Driving by Lake Mathews today, my wife yelled, “There they are!”
She was referring to the bald eagles we have heard about that nest at Lake Mathews during the winter. Here is the iPhone picture I snapped when we pulled over:
We immediately turned around and headed home to grab our cameras. When we returned, we were fortunate that this beautiful bald eagle was still hanging around enjoying a meal:
Just as I was walking along the roadway to try a different vantage point, the eagle flew away…
Fortunately, the eagle landed on the Cajalco side of the dam. Although we couldn’t get close enough to get great pictures, we still managed to get a few that were decent enough to post:
Seeing our national emblem out in the wild was such a great experience.
“The Congress finds as follows: (1) The bald eagle was designated as the national emblem of the United States on June 20, 1782, by our country’s Founding Fathers at the Second Continental Congress. – From the American Bald Eagle Recovery and National Emblem Commemorative Coin Act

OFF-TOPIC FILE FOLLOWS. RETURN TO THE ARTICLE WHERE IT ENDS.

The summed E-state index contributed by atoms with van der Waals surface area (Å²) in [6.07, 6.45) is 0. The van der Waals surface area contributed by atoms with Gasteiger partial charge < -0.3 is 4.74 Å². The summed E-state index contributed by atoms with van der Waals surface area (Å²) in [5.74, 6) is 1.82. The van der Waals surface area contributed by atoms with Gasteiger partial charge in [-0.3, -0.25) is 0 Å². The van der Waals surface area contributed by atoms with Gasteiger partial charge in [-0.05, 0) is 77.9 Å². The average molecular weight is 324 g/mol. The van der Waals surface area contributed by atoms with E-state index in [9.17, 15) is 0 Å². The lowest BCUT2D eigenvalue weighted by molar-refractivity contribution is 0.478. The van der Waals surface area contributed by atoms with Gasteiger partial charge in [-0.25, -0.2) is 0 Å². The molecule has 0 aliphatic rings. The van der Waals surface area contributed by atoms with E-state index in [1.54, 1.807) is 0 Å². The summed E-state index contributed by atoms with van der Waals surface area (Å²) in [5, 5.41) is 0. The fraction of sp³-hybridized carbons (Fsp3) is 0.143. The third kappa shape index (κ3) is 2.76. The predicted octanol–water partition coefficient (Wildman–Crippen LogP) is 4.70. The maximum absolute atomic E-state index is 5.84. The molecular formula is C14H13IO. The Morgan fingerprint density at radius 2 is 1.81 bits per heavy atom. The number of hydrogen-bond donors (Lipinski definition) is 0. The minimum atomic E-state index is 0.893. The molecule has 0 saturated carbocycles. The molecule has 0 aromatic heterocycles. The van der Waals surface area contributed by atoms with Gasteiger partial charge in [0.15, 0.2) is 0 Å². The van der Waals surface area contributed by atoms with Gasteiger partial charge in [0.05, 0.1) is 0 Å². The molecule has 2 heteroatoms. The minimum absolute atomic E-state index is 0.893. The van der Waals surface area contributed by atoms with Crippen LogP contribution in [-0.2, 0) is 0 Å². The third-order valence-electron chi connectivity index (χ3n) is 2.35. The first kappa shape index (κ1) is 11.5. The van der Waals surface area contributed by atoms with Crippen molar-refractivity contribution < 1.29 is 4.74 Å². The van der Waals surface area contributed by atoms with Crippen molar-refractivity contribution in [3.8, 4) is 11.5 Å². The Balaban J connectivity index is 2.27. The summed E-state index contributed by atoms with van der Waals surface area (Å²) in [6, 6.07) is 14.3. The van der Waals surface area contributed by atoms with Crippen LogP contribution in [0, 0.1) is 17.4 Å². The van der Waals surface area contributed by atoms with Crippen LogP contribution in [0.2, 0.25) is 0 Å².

A few facts from The U.S. Fish & Wildlife Service:
Distinguished by a white head and white tail feathers, bald eagles are powerful, brown birds that may weigh 14 pounds and have a wingspan of 8 feet. Male eagles are smaller, weighing as much as 10 pounds and have a wingspan of 6 feet. […]
Eagles mate for life, choosing the tops of large trees to build nests, which they typically use and enlarge each year. Nests may reach 10 feet across and weigh a half ton. They may also have one or more alternate nests within their breeding territory. […]
Bald Eagles may live 15 to 25 years in the wild, longer in captivity.
After watching this beautiful creature for a few moments, it flew away.